Nearly half of Tulsa Remote members are employed in the professional services or information industries and 37% have considered starting a business in the near future.
“If you can create a critical mass of those workers, then they can help build on networks and then work off each other and help sustain a prolonged growth of that sector,” said Newman. “It’s kind of the chicken and the egg problem. If you don’t have them to begin with, how do you get them and if you don’t have them, why would they come? This is trying to work around that. This won’t naturally happen here without this program.”
What about the return to office?
Although the return to office is making its way back, Harlan said he’s not concerned and doesn’t see an end date in sight for Tulsa Remote.
“I think we’re going to see more people choosing place over job, and places like Tulsa are going to benefit from that,” said Harlan. “There have been folks whose employers required them to go back to the office and they said they like Tulsa more than wherever the office is.”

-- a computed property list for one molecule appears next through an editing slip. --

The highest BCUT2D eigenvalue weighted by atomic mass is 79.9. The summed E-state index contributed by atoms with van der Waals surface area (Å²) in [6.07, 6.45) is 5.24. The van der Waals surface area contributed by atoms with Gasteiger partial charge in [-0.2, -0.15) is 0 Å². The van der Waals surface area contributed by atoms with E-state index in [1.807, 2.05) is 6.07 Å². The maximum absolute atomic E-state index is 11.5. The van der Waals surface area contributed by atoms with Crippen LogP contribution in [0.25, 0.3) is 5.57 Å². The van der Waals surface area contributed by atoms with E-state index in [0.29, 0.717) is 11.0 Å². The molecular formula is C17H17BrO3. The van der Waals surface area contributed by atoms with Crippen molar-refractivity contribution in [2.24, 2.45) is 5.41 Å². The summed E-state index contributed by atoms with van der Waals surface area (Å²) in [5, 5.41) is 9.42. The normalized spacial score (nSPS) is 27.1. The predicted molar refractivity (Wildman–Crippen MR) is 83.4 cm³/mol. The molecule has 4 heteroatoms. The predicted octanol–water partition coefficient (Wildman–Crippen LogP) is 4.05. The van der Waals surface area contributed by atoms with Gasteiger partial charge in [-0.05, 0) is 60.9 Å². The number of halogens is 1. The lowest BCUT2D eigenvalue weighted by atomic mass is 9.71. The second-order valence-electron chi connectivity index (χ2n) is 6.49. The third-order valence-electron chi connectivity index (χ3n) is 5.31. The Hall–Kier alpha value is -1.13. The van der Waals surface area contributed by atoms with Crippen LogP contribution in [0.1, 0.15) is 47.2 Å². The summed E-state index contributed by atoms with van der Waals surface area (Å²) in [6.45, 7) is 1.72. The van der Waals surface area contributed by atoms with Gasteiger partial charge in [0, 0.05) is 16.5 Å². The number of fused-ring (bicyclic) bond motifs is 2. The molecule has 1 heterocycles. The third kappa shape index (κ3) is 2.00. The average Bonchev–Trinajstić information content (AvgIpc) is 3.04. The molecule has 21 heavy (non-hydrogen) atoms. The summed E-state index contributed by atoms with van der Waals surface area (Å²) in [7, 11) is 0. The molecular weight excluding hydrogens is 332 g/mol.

In those situations, Tulsa Remote can help individuals either find another remote job or potentially a full-time job in the city.
Harlan said he’s also seen a fair share of digital nomads apply to the program and use it as an opportunity to live there and call Tulsa their home base while traveling for long weekends or extended periods of time. While these nomads are not their specific target, there is still space for them within the program.
“We’re bringing in really great people that are contributing in meaningful ways to the city beyond the economic impact,” said Harlan. “We can see in real time human beings making a difference.”